Most of think that we know everything about recycling and we don't need to read another article on how to recycle. But then we could all do with a reminder of things we think we already know.
Which is what I thought when I picked up a book called “Do the Right Things” by Pushpinder Khaneka in our Resource Room at B Foe.
Here are some interesting facts.
For every tonne of paper recycled, you will save 17 trees, 3.33kh/hrs. of energy and five cubic metres of landfill space.
Paper – This can be reused by yourself and then sent to the paper bank.
New habit – Buy recycled paper, birthday and Christmas cards. Encourage shops and stores to stock recycled paper. If you subscribe to a publication, ask them to use recycled or certified by the Forest Stewardship Council.
Re-use envelopes with address labels and promote Foe or Amnesty International at the same time.
Source – Paperback, Recycled Paper Supplies and B Foe shop.
Eighty-thousand tonnes of paper ends up in landfill.
Recycle unwanted mail or register free of charge with the Mailing Preference Service. This will get your name taken off 95% of mailing lists.
Three billion disposable nappies make their way into landfill sites every year. They take up lots of space and cost a lot to dispose of. They take up to 500 years to decompose while emitting noxious gases.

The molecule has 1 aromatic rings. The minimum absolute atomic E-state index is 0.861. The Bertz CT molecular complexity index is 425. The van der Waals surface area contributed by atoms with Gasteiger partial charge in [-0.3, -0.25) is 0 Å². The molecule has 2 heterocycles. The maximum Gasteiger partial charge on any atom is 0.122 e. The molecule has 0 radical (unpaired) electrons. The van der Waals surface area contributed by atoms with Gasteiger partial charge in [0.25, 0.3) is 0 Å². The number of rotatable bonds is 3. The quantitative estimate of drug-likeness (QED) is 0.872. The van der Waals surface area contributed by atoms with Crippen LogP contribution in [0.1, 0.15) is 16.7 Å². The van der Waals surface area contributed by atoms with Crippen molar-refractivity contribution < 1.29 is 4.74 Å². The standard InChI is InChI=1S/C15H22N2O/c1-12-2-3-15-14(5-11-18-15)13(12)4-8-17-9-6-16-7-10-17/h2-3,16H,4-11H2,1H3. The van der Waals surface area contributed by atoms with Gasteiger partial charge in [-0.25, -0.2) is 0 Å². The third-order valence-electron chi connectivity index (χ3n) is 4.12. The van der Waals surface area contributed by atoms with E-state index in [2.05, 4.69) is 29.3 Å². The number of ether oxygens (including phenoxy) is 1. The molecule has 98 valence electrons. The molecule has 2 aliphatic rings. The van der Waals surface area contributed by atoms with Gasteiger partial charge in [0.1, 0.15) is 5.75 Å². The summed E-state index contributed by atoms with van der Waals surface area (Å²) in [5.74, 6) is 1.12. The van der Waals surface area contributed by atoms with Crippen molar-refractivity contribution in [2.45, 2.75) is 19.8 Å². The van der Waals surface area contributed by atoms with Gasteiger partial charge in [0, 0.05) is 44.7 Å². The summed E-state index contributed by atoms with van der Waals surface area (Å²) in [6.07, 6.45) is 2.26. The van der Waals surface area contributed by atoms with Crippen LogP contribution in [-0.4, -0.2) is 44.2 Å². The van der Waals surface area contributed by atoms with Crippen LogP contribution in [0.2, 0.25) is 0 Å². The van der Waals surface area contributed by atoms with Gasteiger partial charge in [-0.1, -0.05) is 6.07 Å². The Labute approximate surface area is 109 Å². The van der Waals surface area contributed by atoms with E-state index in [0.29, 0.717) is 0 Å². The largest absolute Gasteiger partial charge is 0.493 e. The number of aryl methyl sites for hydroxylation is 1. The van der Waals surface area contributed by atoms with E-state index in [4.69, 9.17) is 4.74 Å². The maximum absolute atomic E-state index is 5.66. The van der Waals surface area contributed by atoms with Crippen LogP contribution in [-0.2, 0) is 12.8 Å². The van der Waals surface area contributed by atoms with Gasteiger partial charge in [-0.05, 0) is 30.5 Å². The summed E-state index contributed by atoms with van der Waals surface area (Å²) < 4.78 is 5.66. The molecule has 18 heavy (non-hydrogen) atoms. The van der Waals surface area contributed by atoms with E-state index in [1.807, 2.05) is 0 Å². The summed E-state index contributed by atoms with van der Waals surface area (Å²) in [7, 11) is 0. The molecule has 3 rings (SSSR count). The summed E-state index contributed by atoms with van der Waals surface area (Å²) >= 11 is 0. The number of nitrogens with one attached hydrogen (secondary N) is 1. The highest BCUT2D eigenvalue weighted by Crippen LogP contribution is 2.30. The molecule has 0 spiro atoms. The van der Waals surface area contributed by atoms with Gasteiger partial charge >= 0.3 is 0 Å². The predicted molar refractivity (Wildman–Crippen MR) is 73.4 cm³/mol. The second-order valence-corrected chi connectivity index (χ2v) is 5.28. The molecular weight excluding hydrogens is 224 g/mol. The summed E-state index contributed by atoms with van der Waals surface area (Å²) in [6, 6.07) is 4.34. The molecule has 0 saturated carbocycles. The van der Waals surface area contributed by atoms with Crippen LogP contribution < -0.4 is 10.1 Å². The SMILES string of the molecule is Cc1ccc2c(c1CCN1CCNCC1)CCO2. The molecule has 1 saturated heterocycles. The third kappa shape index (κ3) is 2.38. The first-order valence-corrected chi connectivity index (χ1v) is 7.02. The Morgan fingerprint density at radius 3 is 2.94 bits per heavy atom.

Reusable nappies don't cost the earth and they are as easy to use as disposables. And you don't have to wash them yourself as nappy laundry services are now available in most areas.
Action – Ask the local council. Go to The Real Nappy Association and the National Association of Nappy Services.
Fifteen million plastic bottles are used everyday. They take 100 years to bio-degrade. Only 4% is recycled. Households generate a million tonnes of packaging waste annually.
New habit – Avoid buying plastic when you can and write to your local council to recycle plastic.
Billions of plastic bags are chocking the planet. Some countries have banned these, while others have imposed a tax. Ireland has introduced a 15 cent tax per bag, this has curbed their use by more than 90%.
New habit – Stop using plastic bags, use mesh, string, sturdy hemp and organic cotton ones.
Twenty-five thousand tonnes of batteries are bought and then get dumped in … landfill. Only one thousand recycled bought are recycled.
Few councils offer collection and recycling facility. In Birmingham, the Central Library have a collection point at the bottom of the escalators. (Pass the word on).
New habit – Buy rechargeable batteries or a wind up radios and torches.
A Japanese study says that every new computer uses 240kg of fossil fuels, 22kg of chemicals and 1,500kg of water. At the end of their short lives about 90% of old computer equipment, much still
in working order – is dumped in a landfill sites.
New habit – Don't rush to upgrade. Give your computer to someone who can use it in Britain or in the South (see http://www.computeraid.org/). Buy refurbished rather than brand new.